Beware the Red Baron, Imperial Germany's World War I Flying Ace

By | October 15, 2019

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A modern replica of a World War I-era German Fokker Dr.1 triplane (left) engages a British Avro 504K replica at an airshow near Rhinebeck, New York, July 1975. Source: (Photo by Hulton Archive/Getty Images)

World War I is often overshadowed by its sequel in popular memory. Most people can attribute figures such as Winston Churchill and Douglas MacArthur more easily to the Second World War than they can to Georges Clemenceau or John Pershing with the First World War. But one character of World War I stands out clearly in relief in popular memory among others: Manfred von Richthofen, known to posterity as that war’s greatest fighter pilot, the Red Baron.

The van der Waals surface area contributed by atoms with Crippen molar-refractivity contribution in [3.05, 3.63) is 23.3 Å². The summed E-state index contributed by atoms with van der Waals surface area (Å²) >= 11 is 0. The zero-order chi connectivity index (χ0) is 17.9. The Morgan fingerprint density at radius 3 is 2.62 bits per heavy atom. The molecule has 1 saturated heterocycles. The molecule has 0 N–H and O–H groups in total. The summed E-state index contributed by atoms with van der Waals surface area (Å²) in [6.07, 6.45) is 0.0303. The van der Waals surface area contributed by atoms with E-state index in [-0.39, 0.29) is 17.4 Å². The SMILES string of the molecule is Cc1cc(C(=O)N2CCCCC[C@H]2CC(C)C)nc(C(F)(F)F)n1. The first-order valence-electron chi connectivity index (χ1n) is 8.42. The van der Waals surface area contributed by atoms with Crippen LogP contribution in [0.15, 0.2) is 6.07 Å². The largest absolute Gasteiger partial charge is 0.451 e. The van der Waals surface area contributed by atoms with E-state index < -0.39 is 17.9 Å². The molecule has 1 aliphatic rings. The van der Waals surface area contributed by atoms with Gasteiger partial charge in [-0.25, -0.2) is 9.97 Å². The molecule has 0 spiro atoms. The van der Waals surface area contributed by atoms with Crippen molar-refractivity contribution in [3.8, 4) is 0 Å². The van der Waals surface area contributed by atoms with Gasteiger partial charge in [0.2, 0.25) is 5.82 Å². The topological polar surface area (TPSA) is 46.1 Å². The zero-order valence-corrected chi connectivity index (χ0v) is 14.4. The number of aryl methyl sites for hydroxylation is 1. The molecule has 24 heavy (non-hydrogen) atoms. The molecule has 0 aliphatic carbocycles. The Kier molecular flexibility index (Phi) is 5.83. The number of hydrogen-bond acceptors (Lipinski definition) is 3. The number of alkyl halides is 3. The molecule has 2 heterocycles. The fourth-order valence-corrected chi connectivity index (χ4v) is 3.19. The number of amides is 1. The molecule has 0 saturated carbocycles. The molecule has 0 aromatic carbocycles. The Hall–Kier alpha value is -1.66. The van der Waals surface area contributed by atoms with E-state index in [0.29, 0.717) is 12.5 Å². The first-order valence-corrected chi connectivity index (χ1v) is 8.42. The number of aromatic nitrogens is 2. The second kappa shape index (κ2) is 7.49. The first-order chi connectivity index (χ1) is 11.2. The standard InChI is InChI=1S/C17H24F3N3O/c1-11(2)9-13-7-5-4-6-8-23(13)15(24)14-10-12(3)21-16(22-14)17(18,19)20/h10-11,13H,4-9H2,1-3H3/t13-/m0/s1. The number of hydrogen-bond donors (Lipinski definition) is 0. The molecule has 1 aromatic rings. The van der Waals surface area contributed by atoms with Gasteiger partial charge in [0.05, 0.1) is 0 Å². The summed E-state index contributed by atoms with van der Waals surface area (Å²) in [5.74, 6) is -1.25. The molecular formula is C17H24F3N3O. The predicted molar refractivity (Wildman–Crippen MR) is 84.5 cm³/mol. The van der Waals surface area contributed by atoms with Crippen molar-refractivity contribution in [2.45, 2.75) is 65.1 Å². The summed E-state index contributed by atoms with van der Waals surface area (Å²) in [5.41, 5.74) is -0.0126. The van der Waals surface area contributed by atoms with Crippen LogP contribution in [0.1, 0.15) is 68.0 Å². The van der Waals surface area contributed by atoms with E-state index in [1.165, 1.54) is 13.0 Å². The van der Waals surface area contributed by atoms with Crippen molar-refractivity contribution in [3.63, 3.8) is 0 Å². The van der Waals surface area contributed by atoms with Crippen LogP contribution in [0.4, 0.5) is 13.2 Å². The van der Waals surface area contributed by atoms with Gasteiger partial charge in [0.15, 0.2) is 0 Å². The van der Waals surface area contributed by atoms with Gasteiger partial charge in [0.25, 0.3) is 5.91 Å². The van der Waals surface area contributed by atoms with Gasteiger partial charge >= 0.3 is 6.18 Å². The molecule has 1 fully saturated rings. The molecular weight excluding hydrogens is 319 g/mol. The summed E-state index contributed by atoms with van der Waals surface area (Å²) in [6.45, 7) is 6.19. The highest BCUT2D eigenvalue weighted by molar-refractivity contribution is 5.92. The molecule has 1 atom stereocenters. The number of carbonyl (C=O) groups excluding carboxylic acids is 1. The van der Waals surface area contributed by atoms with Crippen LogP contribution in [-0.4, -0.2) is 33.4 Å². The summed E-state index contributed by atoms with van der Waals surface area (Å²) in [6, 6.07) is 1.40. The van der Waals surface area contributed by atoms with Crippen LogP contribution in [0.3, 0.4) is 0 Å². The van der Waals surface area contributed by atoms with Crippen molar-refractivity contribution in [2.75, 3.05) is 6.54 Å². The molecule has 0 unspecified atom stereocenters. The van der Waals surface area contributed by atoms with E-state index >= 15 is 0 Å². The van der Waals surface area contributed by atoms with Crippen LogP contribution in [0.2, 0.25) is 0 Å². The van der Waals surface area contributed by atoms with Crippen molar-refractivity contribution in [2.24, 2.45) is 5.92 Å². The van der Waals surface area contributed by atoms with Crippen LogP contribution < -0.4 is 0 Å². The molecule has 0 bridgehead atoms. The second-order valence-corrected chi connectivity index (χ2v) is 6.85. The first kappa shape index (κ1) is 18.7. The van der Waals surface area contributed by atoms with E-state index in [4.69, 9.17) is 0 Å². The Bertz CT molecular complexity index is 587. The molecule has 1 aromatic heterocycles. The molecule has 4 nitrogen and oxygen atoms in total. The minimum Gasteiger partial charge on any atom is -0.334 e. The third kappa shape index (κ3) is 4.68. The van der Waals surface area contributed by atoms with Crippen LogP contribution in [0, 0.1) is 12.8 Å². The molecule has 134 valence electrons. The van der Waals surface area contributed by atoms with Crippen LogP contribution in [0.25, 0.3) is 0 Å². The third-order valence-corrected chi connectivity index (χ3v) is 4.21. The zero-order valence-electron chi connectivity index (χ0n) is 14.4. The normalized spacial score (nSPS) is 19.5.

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Manfred Albrecht Freiherr von Richthofen (2 May 1892 – 21 April 1918). Source: (Wikipedia)

One Ambition

Von Richthofen was born on May 2, 1892, in Silesia, the son of Prussian nobility, or Junker class. Like his father, he followed the disciplined Prussian military tradition, joining the cavalry in 1911. He was also a capable athlete and passionate hunter. Von Richthofen’s title was Freiherr, which means “Free Lord” and is typically thought of as an equivalent to baron. When war broke out, Von Richthofen saw that cavalry had become out-of-date. His ambition led him to the skies and he joined the German air corps. Von Richthofen would later write, “I had only one ambition, and that was to fly a single-seat fighter plane.”

Von Richthofen looked to as his role model, the German ace of aces, Captain Oswald Boelcke. He confided to the future Red Baron the secret of his success: “I fly in as close as I can, take good aim, shoot, and then he falls down.”